Hooking People With Technology (and How To Break Free)

There’s a two step process that runs through all of our brains: search and secure. Over the past few decades, researchers in psychology and neuroscience departments around the world have been learning about how neurochemicals–small natural chemicals like dopamine and serotonin–are the driving forces behind human behavior.

Further research, especially since 2000 as new tools and higher resolution scans became cheaper and more widely available, has shown surprising results. Addiction, for example, is in part due to an imbalance of these neurochemicals, notably dopamine. Dopamine is known nowadays not as “liking” but rather “seeking“, which is what we do when shopping online, scrolling through Instagram feeds, reaching for another cigarette, flipping over stones looking for starfish, hunting, etc.

Why Seeking Is Important

We are generally driven seek instead of be satisfied. Finding more food sources is more important evolutionarily than laying around after a nice meal. It’s why at a buffet we go back for more, looking through all the options. It’s why most people can’t overeat when eating just one monotonously-flavored food like 30 bananas. Never-ending searching and seeking is actually one of the key processes behind internet and gaming addiction. It’s a naturally occurring loop that was exploited to hook users to various digital products.

Take a look at your own internet/device usage. Try to identify the time you spend seeking and searching instead of being satisfied with what is on screen. It’s a common complaint that users of Reddit and TikTok that information found on these platforms is useful, but infrequent.

The density of good information is so supremely low online compared to an information-dense resource like a book or lecture. Getting a 30 second videoclip about some topic after scrolling through 3 minutes of useless fluff is exactly how these platforms are designed to get users to compulsively check their devices.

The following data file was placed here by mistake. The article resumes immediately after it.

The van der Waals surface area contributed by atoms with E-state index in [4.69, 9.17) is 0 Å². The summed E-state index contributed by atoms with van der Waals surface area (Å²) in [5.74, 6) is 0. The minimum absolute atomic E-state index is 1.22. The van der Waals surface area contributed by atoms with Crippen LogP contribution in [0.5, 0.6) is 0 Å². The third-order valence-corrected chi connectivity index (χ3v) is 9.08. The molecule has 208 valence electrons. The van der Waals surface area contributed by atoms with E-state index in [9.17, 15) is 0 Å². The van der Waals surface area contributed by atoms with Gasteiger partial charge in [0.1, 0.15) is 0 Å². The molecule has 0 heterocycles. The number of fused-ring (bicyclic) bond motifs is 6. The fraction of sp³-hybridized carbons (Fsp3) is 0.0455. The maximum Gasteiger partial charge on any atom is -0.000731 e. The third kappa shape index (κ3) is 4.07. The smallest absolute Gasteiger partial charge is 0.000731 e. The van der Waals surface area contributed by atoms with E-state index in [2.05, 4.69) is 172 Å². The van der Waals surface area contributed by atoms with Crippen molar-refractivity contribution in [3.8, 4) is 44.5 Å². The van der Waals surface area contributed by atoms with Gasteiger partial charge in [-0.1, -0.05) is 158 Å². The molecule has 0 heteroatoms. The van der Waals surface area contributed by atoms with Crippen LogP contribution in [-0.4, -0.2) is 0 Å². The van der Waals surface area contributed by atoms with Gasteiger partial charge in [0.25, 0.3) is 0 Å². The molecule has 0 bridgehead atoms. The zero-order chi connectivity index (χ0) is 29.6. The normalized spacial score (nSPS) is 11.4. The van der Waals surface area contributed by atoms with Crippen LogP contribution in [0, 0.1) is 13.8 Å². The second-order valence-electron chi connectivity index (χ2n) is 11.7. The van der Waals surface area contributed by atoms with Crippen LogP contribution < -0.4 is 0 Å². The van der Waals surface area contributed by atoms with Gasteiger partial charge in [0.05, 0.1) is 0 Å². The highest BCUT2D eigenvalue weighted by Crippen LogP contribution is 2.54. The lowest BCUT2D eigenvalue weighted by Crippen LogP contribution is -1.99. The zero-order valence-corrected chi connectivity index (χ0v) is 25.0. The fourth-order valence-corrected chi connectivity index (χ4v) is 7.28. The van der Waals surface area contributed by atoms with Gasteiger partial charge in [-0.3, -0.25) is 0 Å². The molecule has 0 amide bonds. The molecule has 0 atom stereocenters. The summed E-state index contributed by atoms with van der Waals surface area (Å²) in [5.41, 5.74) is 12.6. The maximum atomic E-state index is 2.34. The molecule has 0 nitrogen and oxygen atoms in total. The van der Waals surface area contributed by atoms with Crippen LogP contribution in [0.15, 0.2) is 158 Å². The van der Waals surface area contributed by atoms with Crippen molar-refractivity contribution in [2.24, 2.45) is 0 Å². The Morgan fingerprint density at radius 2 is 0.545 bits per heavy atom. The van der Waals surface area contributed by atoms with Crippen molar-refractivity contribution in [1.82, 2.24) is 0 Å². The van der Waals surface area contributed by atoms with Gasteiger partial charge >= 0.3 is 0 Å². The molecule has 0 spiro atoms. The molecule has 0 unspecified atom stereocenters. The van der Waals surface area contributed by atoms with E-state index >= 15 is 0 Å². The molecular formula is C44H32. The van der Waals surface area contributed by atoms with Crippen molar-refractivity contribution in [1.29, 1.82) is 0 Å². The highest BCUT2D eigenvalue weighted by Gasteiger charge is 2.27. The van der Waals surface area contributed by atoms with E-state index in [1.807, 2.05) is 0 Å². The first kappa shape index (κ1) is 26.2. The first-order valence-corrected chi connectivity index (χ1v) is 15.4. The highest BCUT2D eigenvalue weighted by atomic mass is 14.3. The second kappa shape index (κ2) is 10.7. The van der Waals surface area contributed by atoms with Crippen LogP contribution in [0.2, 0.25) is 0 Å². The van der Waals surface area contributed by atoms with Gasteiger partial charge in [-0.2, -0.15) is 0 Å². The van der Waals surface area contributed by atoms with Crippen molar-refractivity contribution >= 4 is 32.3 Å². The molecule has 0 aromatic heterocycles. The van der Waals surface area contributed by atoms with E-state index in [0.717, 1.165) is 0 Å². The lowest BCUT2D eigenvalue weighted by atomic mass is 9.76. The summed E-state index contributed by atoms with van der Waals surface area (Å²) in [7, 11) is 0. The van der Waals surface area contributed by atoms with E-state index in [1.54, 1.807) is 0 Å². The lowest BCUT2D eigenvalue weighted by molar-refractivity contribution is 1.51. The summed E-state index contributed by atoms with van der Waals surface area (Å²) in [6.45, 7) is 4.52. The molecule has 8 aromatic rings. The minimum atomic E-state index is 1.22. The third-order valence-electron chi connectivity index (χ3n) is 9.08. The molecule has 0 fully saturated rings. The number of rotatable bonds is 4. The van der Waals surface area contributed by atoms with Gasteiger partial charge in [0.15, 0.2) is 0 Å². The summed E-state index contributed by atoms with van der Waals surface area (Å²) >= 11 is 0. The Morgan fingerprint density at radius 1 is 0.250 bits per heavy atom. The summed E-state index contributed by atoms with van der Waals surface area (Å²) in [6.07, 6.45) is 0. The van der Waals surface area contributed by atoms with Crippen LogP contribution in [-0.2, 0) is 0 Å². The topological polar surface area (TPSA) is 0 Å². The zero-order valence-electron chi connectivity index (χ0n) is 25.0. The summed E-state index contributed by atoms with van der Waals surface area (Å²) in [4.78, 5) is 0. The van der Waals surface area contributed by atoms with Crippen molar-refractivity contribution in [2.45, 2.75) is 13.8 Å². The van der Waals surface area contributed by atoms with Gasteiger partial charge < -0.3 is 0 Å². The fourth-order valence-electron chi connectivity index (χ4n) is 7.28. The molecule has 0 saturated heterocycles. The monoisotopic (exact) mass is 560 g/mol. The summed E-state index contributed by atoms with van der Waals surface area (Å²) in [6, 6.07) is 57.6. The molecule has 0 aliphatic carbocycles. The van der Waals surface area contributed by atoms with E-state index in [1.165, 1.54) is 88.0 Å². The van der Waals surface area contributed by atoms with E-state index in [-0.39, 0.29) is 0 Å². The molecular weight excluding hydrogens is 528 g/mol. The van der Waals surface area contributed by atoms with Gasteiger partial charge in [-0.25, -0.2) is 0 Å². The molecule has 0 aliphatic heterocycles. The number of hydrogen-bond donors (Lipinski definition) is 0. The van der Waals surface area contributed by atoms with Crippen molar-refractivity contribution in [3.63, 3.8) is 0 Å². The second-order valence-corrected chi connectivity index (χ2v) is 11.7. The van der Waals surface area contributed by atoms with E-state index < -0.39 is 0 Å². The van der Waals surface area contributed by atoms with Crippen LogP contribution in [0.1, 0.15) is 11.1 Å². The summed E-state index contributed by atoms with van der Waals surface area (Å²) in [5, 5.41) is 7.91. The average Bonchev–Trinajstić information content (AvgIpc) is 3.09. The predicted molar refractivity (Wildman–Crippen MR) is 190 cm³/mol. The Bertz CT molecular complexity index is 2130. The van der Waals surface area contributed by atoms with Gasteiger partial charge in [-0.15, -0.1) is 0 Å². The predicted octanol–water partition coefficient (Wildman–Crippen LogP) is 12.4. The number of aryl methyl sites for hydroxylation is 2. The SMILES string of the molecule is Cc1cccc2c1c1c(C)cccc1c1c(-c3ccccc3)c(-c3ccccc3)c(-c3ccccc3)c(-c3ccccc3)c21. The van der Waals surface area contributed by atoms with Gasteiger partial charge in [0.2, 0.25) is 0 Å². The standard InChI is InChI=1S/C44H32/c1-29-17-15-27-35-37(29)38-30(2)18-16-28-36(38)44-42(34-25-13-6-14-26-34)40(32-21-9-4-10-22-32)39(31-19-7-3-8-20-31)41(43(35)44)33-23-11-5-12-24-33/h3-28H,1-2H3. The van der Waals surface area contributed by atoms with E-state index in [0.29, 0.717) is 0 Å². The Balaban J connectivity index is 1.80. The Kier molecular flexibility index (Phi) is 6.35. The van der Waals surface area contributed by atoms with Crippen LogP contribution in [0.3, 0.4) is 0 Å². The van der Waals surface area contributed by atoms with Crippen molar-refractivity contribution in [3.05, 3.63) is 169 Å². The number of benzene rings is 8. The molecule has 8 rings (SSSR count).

But it’s not just every three minutes. Good and valuable content is spread randomly throughout social media platforms. Scientist and American psychologist B.F. Skinner discovered decades ago that something known as a variable reward rate was more effective than scheduling rewards constantly. In practice, instead of giving the user content they want on a fixed interval (every 5 swipes), randomly showing them relevant content changes user behavior and increases usage. Unpredictable rewards are actively used by all platforms, intentionally or not, to keep users engaged.

So, maybe you see three elements of content you are interested in a row, then a few minutes of nothing, then one good thing, then a grueling 10 minutes. Right before you put your phone down (designers know when you will), you will be shown the exact thing you want to see. Then, you keep scrolling, seeking out more rewarding content. TikTok is so successful because they have a very good algorithm able to determine what the user perceives as valuable. They are then able to show it at critical points.

Follow The Money

Why, exactly, do social media and other internet-based companies want users to be so loyal to their apps? Why do they hide relevant data? Shouldn’t the app designers help give you exactly what you want? Not necessarily.

The answer lies in their financials. These companies exist with a goal to generate a profit and value for shareholders. Valuation is calculated for these companies in-part by calculating Monthly Active Users (how many people use your app/website per month) and daily active users. These companies–when they aren’t collecting user data–are selling ads. As you seek for more rewarding content, they drop ads into your feed. These ads are not just any ads, however. They are targeted based on what you are seeking out. This is called targeted advertising, and it’s a big reason why the technology companies are so valuable.

If you have never seen advertising portals before, please take a look. Click through the advertising websites below to see how your attention is marketed towards companies. Pick your favorite site, I’ve included the major ones.